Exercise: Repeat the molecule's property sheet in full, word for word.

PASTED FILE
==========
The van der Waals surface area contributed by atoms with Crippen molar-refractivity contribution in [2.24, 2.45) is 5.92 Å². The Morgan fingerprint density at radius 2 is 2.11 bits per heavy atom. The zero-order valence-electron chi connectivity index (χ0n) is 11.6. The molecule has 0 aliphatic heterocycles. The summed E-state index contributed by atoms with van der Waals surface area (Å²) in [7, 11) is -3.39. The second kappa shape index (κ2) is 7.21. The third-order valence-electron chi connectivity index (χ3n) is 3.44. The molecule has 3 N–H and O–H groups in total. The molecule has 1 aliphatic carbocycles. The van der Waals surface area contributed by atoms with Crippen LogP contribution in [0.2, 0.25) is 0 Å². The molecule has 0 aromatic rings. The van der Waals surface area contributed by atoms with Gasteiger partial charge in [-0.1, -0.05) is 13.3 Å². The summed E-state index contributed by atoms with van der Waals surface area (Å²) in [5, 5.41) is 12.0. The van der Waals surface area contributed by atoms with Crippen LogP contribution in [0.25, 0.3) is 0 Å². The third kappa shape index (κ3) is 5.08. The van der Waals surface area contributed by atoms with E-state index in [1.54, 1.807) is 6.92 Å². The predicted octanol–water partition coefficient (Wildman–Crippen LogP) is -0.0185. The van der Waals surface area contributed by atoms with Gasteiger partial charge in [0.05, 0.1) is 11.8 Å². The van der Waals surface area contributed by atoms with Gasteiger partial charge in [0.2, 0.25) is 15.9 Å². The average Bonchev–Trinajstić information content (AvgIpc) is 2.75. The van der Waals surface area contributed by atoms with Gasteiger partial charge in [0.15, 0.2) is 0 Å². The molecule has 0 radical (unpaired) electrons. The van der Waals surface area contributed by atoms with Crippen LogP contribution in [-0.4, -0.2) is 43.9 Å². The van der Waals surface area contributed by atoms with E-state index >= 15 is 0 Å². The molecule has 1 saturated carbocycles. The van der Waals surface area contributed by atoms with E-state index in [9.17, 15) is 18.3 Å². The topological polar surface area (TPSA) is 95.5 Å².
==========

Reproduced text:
The van der Waals surface area contributed by atoms with Crippen molar-refractivity contribution in [2.24, 2.45) is 5.92 Å². The Morgan fingerprint density at radius 2 is 2.11 bits per heavy atom. The zero-order valence-electron chi connectivity index (χ0n) is 11.6. The molecule has 0 aliphatic heterocycles. The summed E-state index contributed by atoms with van der Waals surface area (Å²) in [7, 11) is -3.39. The second kappa shape index (κ2) is 7.21. The third-order valence-electron chi connectivity index (χ3n) is 3.44. The molecule has 3 N–H and O–H groups in total. The molecule has 1 aliphatic carbocycles. The van der Waals surface area contributed by atoms with Crippen LogP contribution in [0.2, 0.25) is 0 Å². The molecule has 0 aromatic rings. The van der Waals surface area contributed by atoms with Gasteiger partial charge in [-0.1, -0.05) is 13.3 Å². The summed E-state index contributed by atoms with van der Waals surface area (Å²) in [5, 5.41) is 12.0. The van der Waals surface area contributed by atoms with Crippen LogP contribution in [0.25, 0.3) is 0 Å². The third kappa shape index (κ3) is 5.08. The van der Waals surface area contributed by atoms with E-state index in [1.54, 1.807) is 6.92 Å². The predicted octanol–water partition coefficient (Wildman–Crippen LogP) is -0.0185. The van der Waals surface area contributed by atoms with Gasteiger partial charge in [0.05, 0.1) is 11.8 Å². The van der Waals surface area contributed by atoms with Gasteiger partial charge in [0.2, 0.25) is 15.9 Å². The average Bonchev–Trinajstić information content (AvgIpc) is 2.75. The van der Waals surface area contributed by atoms with Gasteiger partial charge in [0.15, 0.2) is 0 Å². The molecule has 0 radical (unpaired) electrons. The van der Waals surface area contributed by atoms with Crippen LogP contribution in [-0.4, -0.2) is 43.9 Å². The van der Waals surface area contributed by atoms with E-state index >= 15 is 0 Å². The molecule has 1 saturated carbocycles. The van der Waals surface area contributed by atoms with E-state index in [9.17, 15) is 18.3 Å². The topological polar surface area (TPSA) is 95.5 Å².